Communicating to “the general public”?

So who is your audience? Is it the “general public”? Is it the ten year old Girl Guide looking to earn her merit badge, or the 78-year old grandfather taking his grandchild to the zoo? Or perhaps you are thinking of speaking to the 38-year old migrant worker who holds down 3 jobs to support his family of four? Or the young mother deciding what is best to feed her newborn child? 
As you can imagine, the variations are endless. While our research shows Americans as a whole are often motivated by similar values, the wide range of backgrounds and interests mean your visitors identify differently, are preoccupied with different concerns, and view issues in vastly different ways. Consequently, the idea of the “generalpublic” is misleading. Effective communication is predicated on clearly identifying the values and concerns of each group – the more clearly defined the target audience the better the chances of communicating effectively – and then figuring out the best medium by which to reach them. 
Targeting a narrow audience might be scary, but it can have significant payoff. Take for example one narrowly-defined, non-traditional audience that is gaining traction since it was started in 2007: Christians observing Lent. “CarbonFast” taps into a shared value (Christianity) and experience (period of sacrifice) of a specific group of people (observant Christians) during a very specific time (Lent) and transforms that into a call for action. Guiding with a listof daily actions, Carbon Fast is focused on “changing climate and care for God’s good creation”. From its start in England, it is now an international movement.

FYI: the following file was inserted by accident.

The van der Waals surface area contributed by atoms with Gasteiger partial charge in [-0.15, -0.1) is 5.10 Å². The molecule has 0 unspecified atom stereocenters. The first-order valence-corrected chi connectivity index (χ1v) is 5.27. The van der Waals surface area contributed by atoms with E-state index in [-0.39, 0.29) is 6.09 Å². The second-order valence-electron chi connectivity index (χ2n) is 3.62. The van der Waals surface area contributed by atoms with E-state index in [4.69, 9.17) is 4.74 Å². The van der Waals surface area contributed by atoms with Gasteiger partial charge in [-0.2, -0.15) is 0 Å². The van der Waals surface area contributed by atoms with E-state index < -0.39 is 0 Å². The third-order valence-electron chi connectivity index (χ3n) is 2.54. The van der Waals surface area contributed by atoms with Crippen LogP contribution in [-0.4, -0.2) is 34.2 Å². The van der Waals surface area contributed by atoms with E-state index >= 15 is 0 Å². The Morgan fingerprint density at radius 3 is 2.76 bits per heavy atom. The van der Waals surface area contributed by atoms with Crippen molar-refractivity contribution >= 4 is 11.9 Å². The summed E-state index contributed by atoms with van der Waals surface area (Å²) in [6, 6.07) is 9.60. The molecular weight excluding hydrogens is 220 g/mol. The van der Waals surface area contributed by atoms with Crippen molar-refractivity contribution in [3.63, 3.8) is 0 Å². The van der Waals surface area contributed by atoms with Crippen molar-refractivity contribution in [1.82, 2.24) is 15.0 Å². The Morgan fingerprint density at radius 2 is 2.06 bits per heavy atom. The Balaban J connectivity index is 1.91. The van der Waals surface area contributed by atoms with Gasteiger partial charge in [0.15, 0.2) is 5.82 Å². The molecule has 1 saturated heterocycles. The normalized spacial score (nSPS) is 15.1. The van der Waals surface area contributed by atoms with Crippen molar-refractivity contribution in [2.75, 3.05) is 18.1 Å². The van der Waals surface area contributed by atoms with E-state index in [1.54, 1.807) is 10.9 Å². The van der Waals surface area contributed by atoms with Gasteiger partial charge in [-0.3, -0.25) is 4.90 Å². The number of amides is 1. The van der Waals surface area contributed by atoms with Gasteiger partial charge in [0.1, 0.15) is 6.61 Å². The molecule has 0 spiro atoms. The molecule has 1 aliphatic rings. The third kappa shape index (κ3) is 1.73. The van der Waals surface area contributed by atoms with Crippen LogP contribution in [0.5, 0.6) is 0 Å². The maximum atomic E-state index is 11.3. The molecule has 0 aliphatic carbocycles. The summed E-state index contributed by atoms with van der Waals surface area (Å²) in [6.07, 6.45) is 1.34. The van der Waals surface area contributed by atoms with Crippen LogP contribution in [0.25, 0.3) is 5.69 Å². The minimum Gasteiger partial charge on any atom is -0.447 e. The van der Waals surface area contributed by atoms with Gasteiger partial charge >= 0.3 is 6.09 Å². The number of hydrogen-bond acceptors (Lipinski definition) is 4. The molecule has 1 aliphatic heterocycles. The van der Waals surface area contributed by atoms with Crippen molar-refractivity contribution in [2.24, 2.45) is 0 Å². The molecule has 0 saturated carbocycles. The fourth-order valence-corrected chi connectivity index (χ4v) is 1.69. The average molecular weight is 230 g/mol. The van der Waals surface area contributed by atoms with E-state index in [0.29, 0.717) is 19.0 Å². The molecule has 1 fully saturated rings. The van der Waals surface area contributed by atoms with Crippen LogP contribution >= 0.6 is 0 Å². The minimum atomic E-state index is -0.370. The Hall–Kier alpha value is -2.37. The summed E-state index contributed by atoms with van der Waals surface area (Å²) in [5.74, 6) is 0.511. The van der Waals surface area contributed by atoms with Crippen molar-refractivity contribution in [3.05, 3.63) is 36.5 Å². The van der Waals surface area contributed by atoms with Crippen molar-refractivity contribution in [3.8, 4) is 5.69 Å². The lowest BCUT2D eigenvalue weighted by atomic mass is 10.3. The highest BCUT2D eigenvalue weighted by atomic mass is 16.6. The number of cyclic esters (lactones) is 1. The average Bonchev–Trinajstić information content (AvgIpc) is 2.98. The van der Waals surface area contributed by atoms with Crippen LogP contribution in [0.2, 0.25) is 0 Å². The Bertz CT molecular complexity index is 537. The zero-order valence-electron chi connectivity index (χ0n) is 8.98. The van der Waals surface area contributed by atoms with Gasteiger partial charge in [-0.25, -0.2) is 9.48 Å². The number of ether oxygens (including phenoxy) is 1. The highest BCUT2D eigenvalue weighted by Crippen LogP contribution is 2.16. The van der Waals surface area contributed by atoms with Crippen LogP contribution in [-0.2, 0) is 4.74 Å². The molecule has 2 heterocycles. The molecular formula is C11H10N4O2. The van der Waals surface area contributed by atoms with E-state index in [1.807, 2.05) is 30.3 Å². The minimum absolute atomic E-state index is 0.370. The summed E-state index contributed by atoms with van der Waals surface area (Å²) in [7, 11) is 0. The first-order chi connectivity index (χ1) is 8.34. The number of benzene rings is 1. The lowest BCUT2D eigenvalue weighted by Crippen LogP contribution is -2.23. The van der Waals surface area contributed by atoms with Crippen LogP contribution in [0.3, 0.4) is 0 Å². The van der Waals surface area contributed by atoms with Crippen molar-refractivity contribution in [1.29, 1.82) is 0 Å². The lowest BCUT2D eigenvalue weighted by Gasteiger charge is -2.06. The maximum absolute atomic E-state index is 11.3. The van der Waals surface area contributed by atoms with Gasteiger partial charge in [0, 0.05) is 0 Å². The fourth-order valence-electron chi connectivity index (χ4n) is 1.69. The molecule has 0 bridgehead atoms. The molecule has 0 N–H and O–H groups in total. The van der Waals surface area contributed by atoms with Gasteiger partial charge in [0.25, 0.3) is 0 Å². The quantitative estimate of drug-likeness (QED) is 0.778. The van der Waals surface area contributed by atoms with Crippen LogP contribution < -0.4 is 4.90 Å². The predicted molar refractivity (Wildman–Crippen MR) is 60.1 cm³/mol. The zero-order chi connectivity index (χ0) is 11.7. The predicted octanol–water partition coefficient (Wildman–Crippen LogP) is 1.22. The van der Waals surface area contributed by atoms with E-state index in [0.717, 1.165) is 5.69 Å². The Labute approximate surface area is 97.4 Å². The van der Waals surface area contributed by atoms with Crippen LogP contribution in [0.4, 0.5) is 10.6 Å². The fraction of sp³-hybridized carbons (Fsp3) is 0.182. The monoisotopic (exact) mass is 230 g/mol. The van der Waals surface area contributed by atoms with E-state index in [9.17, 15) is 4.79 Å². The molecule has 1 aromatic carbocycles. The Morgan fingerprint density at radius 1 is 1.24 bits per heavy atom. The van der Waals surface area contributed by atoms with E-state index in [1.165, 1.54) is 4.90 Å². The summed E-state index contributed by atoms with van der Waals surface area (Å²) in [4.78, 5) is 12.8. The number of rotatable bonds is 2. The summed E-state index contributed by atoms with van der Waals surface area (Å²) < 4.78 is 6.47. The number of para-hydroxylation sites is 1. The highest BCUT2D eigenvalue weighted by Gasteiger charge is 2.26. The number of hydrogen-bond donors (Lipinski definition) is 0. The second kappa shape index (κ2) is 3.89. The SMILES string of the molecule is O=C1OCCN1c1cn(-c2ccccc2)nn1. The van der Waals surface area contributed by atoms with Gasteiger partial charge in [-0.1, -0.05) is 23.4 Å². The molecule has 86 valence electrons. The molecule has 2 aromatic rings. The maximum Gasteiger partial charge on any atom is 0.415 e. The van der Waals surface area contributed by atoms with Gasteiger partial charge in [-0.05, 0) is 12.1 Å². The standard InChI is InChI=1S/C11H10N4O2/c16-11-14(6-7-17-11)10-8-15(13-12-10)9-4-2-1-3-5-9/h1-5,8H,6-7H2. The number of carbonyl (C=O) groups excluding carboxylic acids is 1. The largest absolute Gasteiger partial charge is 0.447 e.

Another iconic and really effective movement that targeted a very specific audience was the Chipko movement, some of the earliest (literal) tree huggers. Identifying the concerns of women in rural India who were spending increasing amounts of time gathering firewood to cook, the organizers effectively inspired one of the most successful protests against deforestation – a ban on deforestation in the region – as well as many future environmentalists. 
So, who is your audience?
Posted in Aquariums, Audience, Museums, Public outreach, Zoos.

Alyssa Isakower

Alyssa has consulted for The Ocean Project coordinating World Oceans Day since 2011 and is more excited for June 8th every year! She is interested in all things social media, and has been thrilled to work with partners of The Ocean Project around the world on exciting conservation outreach, both on the ground and online.

Leave a Reply